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Startup assistive-device maker TabletTable considering recruiting capital
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Founder Jeff Albee

Updated 11 January 2017: TabletTable announced a licensing and distribution deal with Wisconsin-based Attainment Company.-Ed.

MANY healthcare products have their origins in a novice inventor's anguish upon seeing a relative or friend threatened, suffering, deprived or killed by health and medical problems.

No exception, Franklin resident Jeff Albee and his father were moved to pursue design and prototyping of a desktop platform for use by those with movement disorders that thwart their use of tablet computers and other modern devices.

Now, as founder and 100% owner of startup TabletTable, the younger Albee is reviewing his options for organic growth, a capital raise, product licensing and/or a strategic sale within anywhere from one to five years.

In reviewing priorities, Albee said he has dispensed with the notion of scaling-up the new specialized consumer-product business alone, and has no intention of leaving his dayjob as a practice lead within the Nashville office of global engineering, services and consulting company AMEC Foster Wheeler (UK:AMFW).

Although he said he's "pretty averse to just money for the sake of money," he readily acknowledged that he's a technical services professional, not a product marketer, and he's clear-minded about his personal limits. Asked his best public contact link, he provided several options here.

Shannon Welborn

Based on initial responses he and Partner Shannon Welborn have gotten from users, educators and care providers who've used the handful of demonstration units he has on-hand, he believes he can get to $1MM-$1.5MM revenue within two years, but would certainly want a partner once beyond that point, if not before.

Now, with no product on the shelves, he has about 100 backorders, with little promotion. Individual units are likely to sell at $175, a price-point chosen after gauging market response.

Cross-border markets in Germany, the UK and Australia look promising; and, related goods and services, including built-in electronic features, screen protectors and educational materials, also seem to have ready markets, he said.

Although Albee acknowledged that numerous manufacturers make assistive pillows, puff or eye control, arm rests and other devices, including wheelchair accessories, for use by some persons with tremors or other constraints, but he has found no direct competitors for devices supporting use of tablets, iphones and related devices by persons with very low movement capability. VNC's limited online searching turned-up no direct competitors.

His U.S. market opportunity is estimated based on a population of 21 million children, elderly and other persons with movement disorders, many of whom are served through schools, occupational therapy providers and caregivers. He said breakeven probably comes just beyond an 8,000-unit sales pace.

Albee said unequivocally he will follow-through in fulfilling the startup's mission, about which he is passionate.

There's progress: Within a week Albee is likely to give a green light to a China-based manufacturer to finalize his first injection molding order for inventory of v3.0 of his first product. His TabletTable trademark was recently approved and his provisional patent is in review.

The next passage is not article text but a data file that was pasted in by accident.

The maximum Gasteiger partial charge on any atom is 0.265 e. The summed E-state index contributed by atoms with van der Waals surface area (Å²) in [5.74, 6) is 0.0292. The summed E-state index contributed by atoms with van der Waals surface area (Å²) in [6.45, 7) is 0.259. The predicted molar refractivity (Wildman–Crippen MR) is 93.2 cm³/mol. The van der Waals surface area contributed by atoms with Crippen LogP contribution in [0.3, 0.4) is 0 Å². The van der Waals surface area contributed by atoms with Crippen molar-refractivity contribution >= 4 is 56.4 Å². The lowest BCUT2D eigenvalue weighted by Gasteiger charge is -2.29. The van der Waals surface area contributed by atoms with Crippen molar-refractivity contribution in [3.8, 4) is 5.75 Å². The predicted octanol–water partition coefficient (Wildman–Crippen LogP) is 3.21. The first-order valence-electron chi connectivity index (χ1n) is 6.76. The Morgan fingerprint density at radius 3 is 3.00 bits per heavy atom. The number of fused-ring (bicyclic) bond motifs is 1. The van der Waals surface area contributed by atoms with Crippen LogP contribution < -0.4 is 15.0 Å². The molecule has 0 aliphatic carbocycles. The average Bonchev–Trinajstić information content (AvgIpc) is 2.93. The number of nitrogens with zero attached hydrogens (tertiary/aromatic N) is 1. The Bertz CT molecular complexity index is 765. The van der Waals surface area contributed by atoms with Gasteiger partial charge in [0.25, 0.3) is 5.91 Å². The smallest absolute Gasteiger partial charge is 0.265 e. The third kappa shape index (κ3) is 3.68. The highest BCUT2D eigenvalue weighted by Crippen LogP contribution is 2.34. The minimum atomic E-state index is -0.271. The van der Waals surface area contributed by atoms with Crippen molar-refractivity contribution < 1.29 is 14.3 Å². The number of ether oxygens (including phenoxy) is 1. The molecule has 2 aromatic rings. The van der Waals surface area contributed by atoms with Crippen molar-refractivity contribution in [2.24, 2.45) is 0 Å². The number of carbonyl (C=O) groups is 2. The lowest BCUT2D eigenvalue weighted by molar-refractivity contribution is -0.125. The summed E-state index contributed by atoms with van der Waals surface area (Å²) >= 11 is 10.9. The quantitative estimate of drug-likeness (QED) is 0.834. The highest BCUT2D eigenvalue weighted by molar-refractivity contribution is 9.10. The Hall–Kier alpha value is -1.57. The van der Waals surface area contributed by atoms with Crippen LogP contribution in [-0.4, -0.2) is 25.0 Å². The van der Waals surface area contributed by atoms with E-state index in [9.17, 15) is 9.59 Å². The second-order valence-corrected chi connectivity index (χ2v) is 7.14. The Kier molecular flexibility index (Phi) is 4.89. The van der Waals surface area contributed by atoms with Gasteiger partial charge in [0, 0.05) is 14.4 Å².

About two years ago, upstate New York-based father Don Albee, working in his home shop, built several iterations of a wooden prototype of the product Jeff has now branded TabletTable. Dad, by the way, is controller for Summer Street Capital Partners, an M&A firm based in Buffalo.

Don Albee

That early craftsmanship was a grandfather's attempt to help his pre-teen granddaughter who has difficulty using computing and mobile devices, due to cerebral palsy.

Jeff Albee, 40, told Venture Nashville that the early models of the product proved so helpful to niece Hannah that his father gave him the design, urging him to pursue developing the product and bringing it to market for the roughly 40 million people suffering from movement disorders in the U.S., alone.

Albee registered his new TabletTable LLC here 14 months ago, then raised more than $16K in a Kickstarter campaign during 4Q 2015. Those proceeds augmented the roughly $50K Albee estimates he's put into the company since its inception.

Albee took pains to note that in addition to his formal advisors, he has found a great deal of counsel and support from his personal network, including Nashville Entrepreneur Center Entrepreneur in Residence Julia Polk, and executives and design staff at Griffin Technology in Nashville, among others.

Albee's standing advisory relationships include Ed Landquist and Jerry Sewell at Patterson IP Law, in downtown Nashville; and, Brentwood attorney Nate Litwin of Litwin & Litwin. He gets accounting backup from his father.

Notably, the undisclosed China molding producer has previously been thoroughly vetted by his advisors at Arciplex, a product/concept developer with a downtown Nashville office and existing China ties. VNC

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Tags: aging, Arciplex, assistive technologies, Attainment Company, cerebral palsy, consumer goods, Don Albee, Ed Landquist, education, elderly, Griffin Technology, healthcare, injection molding, investment, Jeff Albee, Jerry Sewell, Julia Polk, Kickstarter, licensing, movement disorders, Nashville Entrepreneur Center, Nate Litwin, Parkinsons Disease, Patterson, Patterson IP Law, schools, Summer Street Capital Partners


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